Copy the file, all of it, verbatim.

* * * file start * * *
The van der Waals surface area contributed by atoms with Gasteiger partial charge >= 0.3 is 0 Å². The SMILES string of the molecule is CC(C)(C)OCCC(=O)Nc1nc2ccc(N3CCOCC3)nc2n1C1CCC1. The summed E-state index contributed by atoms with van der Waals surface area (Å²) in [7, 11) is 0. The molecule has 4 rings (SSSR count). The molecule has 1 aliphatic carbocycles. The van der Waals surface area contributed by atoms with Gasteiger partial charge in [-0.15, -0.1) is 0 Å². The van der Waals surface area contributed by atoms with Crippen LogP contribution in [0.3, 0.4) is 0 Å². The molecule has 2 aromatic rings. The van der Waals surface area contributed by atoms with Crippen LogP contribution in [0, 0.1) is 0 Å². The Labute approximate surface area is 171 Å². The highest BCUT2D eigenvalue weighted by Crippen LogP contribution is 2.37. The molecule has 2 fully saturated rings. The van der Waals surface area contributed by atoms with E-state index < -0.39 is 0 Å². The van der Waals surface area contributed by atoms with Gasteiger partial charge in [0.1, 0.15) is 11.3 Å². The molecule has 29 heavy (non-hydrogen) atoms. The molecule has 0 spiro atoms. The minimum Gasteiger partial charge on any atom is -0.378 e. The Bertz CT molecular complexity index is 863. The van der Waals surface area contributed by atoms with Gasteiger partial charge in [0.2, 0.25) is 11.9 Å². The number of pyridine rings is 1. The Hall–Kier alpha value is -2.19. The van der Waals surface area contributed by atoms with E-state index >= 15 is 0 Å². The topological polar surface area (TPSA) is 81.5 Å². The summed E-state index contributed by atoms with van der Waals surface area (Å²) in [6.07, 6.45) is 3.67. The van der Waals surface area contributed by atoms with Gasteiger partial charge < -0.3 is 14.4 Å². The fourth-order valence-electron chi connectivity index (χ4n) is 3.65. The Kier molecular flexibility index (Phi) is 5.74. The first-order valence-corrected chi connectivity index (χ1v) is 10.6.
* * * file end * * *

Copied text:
The van der Waals surface area contributed by atoms with Gasteiger partial charge >= 0.3 is 0 Å². The SMILES string of the molecule is CC(C)(C)OCCC(=O)Nc1nc2ccc(N3CCOCC3)nc2n1C1CCC1. The summed E-state index contributed by atoms with van der Waals surface area (Å²) in [7, 11) is 0. The molecule has 4 rings (SSSR count). The molecule has 1 aliphatic carbocycles. The van der Waals surface area contributed by atoms with Gasteiger partial charge in [-0.15, -0.1) is 0 Å². The van der Waals surface area contributed by atoms with Crippen LogP contribution in [0.3, 0.4) is 0 Å². The molecule has 2 aromatic rings. The van der Waals surface area contributed by atoms with Crippen LogP contribution in [0, 0.1) is 0 Å². The Labute approximate surface area is 171 Å². The highest BCUT2D eigenvalue weighted by Crippen LogP contribution is 2.37. The molecule has 2 fully saturated rings. The van der Waals surface area contributed by atoms with E-state index < -0.39 is 0 Å². The van der Waals surface area contributed by atoms with Gasteiger partial charge in [0.1, 0.15) is 11.3 Å². The molecule has 29 heavy (non-hydrogen) atoms. The molecule has 0 spiro atoms. The minimum Gasteiger partial charge on any atom is -0.378 e. The Bertz CT molecular complexity index is 863. The van der Waals surface area contributed by atoms with Gasteiger partial charge in [0.2, 0.25) is 11.9 Å². The number of pyridine rings is 1. The Hall–Kier alpha value is -2.19. The van der Waals surface area contributed by atoms with E-state index >= 15 is 0 Å². The topological polar surface area (TPSA) is 81.5 Å². The summed E-state index contributed by atoms with van der Waals surface area (Å²) in [6.07, 6.45) is 3.67. The van der Waals surface area contributed by atoms with Gasteiger partial charge < -0.3 is 14.4 Å². The fourth-order valence-electron chi connectivity index (χ4n) is 3.65. The Kier molecular flexibility index (Phi) is 5.74. The first-order valence-corrected chi connectivity index (χ1v) is 10.6.